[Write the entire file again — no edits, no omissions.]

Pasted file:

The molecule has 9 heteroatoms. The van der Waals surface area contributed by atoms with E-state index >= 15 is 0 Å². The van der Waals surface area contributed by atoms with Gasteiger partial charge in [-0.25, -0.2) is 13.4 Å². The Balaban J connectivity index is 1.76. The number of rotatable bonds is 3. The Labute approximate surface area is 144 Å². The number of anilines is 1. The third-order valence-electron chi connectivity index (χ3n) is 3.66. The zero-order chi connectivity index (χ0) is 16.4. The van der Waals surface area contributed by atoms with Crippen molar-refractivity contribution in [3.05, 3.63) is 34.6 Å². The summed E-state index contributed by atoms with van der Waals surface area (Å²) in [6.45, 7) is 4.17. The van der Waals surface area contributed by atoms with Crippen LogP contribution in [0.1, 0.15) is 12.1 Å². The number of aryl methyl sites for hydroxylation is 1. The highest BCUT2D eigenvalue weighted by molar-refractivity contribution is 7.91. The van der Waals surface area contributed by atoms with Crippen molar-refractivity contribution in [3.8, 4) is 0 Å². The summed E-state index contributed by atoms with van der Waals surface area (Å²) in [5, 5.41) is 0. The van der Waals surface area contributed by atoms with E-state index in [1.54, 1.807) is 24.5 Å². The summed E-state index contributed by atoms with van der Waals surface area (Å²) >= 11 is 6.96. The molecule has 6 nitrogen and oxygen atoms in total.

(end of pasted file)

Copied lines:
The molecule has 9 heteroatoms. The van der Waals surface area contributed by atoms with E-state index >= 15 is 0 Å². The van der Waals surface area contributed by atoms with Gasteiger partial charge in [-0.25, -0.2) is 13.4 Å². The Balaban J connectivity index is 1.76. The number of rotatable bonds is 3. The Labute approximate surface area is 144 Å². The number of anilines is 1. The third-order valence-electron chi connectivity index (χ3n) is 3.66. The zero-order chi connectivity index (χ0) is 16.4. The van der Waals surface area contributed by atoms with Crippen molar-refractivity contribution in [3.05, 3.63) is 34.6 Å². The summed E-state index contributed by atoms with van der Waals surface area (Å²) in [6.45, 7) is 4.17. The van der Waals surface area contributed by atoms with Crippen LogP contribution in [0.1, 0.15) is 12.1 Å². The number of aryl methyl sites for hydroxylation is 1. The highest BCUT2D eigenvalue weighted by molar-refractivity contribution is 7.91. The van der Waals surface area contributed by atoms with Crippen molar-refractivity contribution in [3.8, 4) is 0 Å². The summed E-state index contributed by atoms with van der Waals surface area (Å²) in [5, 5.41) is 0. The van der Waals surface area contributed by atoms with E-state index in [1.54, 1.807) is 24.5 Å². The summed E-state index contributed by atoms with van der Waals surface area (Å²) >= 11 is 6.96. The molecule has 6 nitrogen and oxygen atoms in total.